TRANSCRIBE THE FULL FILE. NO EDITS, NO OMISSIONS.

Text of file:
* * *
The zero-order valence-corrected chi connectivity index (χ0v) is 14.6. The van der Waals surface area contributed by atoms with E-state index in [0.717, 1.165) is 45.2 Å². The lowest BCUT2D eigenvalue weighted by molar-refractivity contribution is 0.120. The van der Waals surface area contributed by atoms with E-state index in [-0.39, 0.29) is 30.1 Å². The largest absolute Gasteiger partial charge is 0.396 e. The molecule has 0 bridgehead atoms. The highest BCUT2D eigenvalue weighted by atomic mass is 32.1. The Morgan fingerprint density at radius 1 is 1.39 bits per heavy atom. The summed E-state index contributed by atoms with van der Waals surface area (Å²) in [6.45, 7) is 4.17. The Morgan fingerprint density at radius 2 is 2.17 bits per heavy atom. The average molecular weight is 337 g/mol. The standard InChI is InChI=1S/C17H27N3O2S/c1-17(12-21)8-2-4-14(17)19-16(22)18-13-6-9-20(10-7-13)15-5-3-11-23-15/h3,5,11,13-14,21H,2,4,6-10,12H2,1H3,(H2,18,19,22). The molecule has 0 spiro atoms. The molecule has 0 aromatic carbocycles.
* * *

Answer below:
The zero-order valence-corrected chi connectivity index (χ0v) is 14.6. The van der Waals surface area contributed by atoms with E-state index in [0.717, 1.165) is 45.2 Å². The lowest BCUT2D eigenvalue weighted by molar-refractivity contribution is 0.120. The van der Waals surface area contributed by atoms with E-state index in [-0.39, 0.29) is 30.1 Å². The largest absolute Gasteiger partial charge is 0.396 e. The molecule has 0 bridgehead atoms. The highest BCUT2D eigenvalue weighted by atomic mass is 32.1. The Morgan fingerprint density at radius 1 is 1.39 bits per heavy atom. The summed E-state index contributed by atoms with van der Waals surface area (Å²) in [6.45, 7) is 4.17. The Morgan fingerprint density at radius 2 is 2.17 bits per heavy atom. The average molecular weight is 337 g/mol. The standard InChI is InChI=1S/C17H27N3O2S/c1-17(12-21)8-2-4-14(17)19-16(22)18-13-6-9-20(10-7-13)15-5-3-11-23-15/h3,5,11,13-14,21H,2,4,6-10,12H2,1H3,(H2,18,19,22). The molecule has 0 spiro atoms. The molecule has 0 aromatic carbocycles.